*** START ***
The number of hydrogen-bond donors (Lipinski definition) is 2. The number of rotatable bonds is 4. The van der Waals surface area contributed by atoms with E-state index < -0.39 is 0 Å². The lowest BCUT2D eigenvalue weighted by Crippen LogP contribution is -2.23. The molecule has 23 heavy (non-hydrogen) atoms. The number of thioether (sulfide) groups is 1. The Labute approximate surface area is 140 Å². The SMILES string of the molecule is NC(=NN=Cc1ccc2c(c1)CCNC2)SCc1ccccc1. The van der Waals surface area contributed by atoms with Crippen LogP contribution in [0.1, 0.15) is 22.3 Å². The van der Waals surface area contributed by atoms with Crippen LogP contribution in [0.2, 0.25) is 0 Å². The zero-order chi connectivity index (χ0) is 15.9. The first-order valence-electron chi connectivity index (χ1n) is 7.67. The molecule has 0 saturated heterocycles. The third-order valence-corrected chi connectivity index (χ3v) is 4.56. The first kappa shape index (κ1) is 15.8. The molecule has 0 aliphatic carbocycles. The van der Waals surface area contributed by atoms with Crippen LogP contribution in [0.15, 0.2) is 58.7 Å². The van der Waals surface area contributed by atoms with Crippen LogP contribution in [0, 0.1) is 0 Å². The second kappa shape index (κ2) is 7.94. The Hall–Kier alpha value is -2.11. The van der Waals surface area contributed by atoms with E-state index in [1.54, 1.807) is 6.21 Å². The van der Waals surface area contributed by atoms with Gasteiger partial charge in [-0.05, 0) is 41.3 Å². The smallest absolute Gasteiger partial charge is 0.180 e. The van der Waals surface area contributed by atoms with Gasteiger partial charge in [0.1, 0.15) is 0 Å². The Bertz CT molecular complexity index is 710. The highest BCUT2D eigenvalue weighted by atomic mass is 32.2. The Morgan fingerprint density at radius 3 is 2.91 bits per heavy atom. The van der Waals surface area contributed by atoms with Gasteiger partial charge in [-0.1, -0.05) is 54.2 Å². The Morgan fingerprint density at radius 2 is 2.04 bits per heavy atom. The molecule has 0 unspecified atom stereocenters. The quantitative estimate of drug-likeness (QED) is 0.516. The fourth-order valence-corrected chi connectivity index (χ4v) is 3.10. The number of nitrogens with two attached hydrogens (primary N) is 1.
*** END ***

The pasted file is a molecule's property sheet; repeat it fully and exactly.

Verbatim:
The number of hydrogen-bond donors (Lipinski definition) is 2. The number of rotatable bonds is 4. The van der Waals surface area contributed by atoms with E-state index < -0.39 is 0 Å². The lowest BCUT2D eigenvalue weighted by Crippen LogP contribution is -2.23. The molecule has 23 heavy (non-hydrogen) atoms. The number of thioether (sulfide) groups is 1. The Labute approximate surface area is 140 Å². The SMILES string of the molecule is NC(=NN=Cc1ccc2c(c1)CCNC2)SCc1ccccc1. The van der Waals surface area contributed by atoms with Crippen LogP contribution in [0.1, 0.15) is 22.3 Å². The van der Waals surface area contributed by atoms with Crippen LogP contribution in [0.2, 0.25) is 0 Å². The zero-order chi connectivity index (χ0) is 15.9. The first-order valence-electron chi connectivity index (χ1n) is 7.67. The molecule has 0 saturated heterocycles. The third-order valence-corrected chi connectivity index (χ3v) is 4.56. The first kappa shape index (κ1) is 15.8. The molecule has 0 aliphatic carbocycles. The van der Waals surface area contributed by atoms with Crippen LogP contribution in [0.15, 0.2) is 58.7 Å². The van der Waals surface area contributed by atoms with Crippen LogP contribution in [0, 0.1) is 0 Å². The second kappa shape index (κ2) is 7.94. The Hall–Kier alpha value is -2.11. The van der Waals surface area contributed by atoms with E-state index in [1.54, 1.807) is 6.21 Å². The van der Waals surface area contributed by atoms with Gasteiger partial charge in [-0.05, 0) is 41.3 Å². The smallest absolute Gasteiger partial charge is 0.180 e. The van der Waals surface area contributed by atoms with Gasteiger partial charge in [0.1, 0.15) is 0 Å². The Bertz CT molecular complexity index is 710. The highest BCUT2D eigenvalue weighted by atomic mass is 32.2. The Morgan fingerprint density at radius 3 is 2.91 bits per heavy atom. The van der Waals surface area contributed by atoms with Gasteiger partial charge in [-0.1, -0.05) is 54.2 Å². The Morgan fingerprint density at radius 2 is 2.04 bits per heavy atom. The molecule has 0 unspecified atom stereocenters. The quantitative estimate of drug-likeness (QED) is 0.516. The fourth-order valence-corrected chi connectivity index (χ4v) is 3.10. The number of nitrogens with two attached hydrogens (primary N) is 1.